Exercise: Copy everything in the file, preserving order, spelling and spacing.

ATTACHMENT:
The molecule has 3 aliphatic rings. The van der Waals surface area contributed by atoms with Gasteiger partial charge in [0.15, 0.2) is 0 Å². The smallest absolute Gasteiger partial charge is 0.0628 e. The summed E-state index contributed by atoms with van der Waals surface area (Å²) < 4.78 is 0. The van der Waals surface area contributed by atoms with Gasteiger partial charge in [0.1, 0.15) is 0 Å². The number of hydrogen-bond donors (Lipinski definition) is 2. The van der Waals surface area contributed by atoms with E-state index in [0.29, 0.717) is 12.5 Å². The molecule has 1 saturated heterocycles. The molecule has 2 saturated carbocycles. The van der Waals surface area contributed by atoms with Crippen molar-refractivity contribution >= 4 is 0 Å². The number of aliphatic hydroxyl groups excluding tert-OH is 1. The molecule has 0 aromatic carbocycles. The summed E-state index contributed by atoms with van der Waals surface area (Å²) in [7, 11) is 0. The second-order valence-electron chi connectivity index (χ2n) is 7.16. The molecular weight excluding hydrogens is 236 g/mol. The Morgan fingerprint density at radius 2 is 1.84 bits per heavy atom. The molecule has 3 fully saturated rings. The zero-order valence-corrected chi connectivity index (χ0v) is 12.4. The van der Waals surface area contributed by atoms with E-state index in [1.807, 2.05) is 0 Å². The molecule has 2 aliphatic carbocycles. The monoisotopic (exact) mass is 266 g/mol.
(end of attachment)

The molecule has 3 aliphatic rings. The van der Waals surface area contributed by atoms with Gasteiger partial charge in [0.15, 0.2) is 0 Å². The smallest absolute Gasteiger partial charge is 0.0628 e. The summed E-state index contributed by atoms with van der Waals surface area (Å²) < 4.78 is 0. The van der Waals surface area contributed by atoms with Gasteiger partial charge in [0.1, 0.15) is 0 Å². The number of hydrogen-bond donors (Lipinski definition) is 2. The van der Waals surface area contributed by atoms with E-state index in [0.29, 0.717) is 12.5 Å². The molecule has 1 saturated heterocycles. The molecule has 2 saturated carbocycles. The van der Waals surface area contributed by atoms with Crippen molar-refractivity contribution >= 4 is 0 Å². The number of aliphatic hydroxyl groups excluding tert-OH is 1. The molecule has 0 aromatic carbocycles. The summed E-state index contributed by atoms with van der Waals surface area (Å²) in [7, 11) is 0. The second-order valence-electron chi connectivity index (χ2n) is 7.16. The molecular weight excluding hydrogens is 236 g/mol. The Morgan fingerprint density at radius 2 is 1.84 bits per heavy atom. The molecule has 3 fully saturated rings. The zero-order valence-corrected chi connectivity index (χ0v) is 12.4. The van der Waals surface area contributed by atoms with E-state index in [1.807, 2.05) is 0 Å². The molecule has 2 aliphatic carbocycles. The monoisotopic (exact) mass is 266 g/mol.